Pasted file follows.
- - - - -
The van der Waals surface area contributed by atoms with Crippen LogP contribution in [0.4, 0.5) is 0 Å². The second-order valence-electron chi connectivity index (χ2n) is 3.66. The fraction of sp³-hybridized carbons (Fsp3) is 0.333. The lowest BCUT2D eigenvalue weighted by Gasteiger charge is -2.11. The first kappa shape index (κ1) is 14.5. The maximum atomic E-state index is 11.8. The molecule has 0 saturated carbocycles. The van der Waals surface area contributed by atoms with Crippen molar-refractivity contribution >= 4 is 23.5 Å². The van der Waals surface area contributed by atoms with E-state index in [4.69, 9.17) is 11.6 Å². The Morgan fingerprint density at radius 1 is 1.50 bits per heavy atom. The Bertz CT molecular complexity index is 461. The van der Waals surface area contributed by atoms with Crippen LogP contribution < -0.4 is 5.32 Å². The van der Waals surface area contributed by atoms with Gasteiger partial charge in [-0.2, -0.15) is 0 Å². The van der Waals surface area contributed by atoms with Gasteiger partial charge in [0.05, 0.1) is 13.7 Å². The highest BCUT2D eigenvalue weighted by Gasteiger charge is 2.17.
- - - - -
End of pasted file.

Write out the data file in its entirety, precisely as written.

The van der Waals surface area contributed by atoms with Crippen LogP contribution in [0.4, 0.5) is 0 Å². The second-order valence-electron chi connectivity index (χ2n) is 3.66. The fraction of sp³-hybridized carbons (Fsp3) is 0.333. The lowest BCUT2D eigenvalue weighted by Gasteiger charge is -2.11. The first kappa shape index (κ1) is 14.5. The maximum atomic E-state index is 11.8. The molecule has 0 saturated carbocycles. The van der Waals surface area contributed by atoms with Crippen molar-refractivity contribution >= 4 is 23.5 Å². The van der Waals surface area contributed by atoms with E-state index in [4.69, 9.17) is 11.6 Å². The Morgan fingerprint density at radius 1 is 1.50 bits per heavy atom. The Bertz CT molecular complexity index is 461. The van der Waals surface area contributed by atoms with Crippen LogP contribution < -0.4 is 5.32 Å². The van der Waals surface area contributed by atoms with Gasteiger partial charge in [-0.2, -0.15) is 0 Å². The van der Waals surface area contributed by atoms with Gasteiger partial charge in [0.05, 0.1) is 13.7 Å². The highest BCUT2D eigenvalue weighted by Gasteiger charge is 2.17.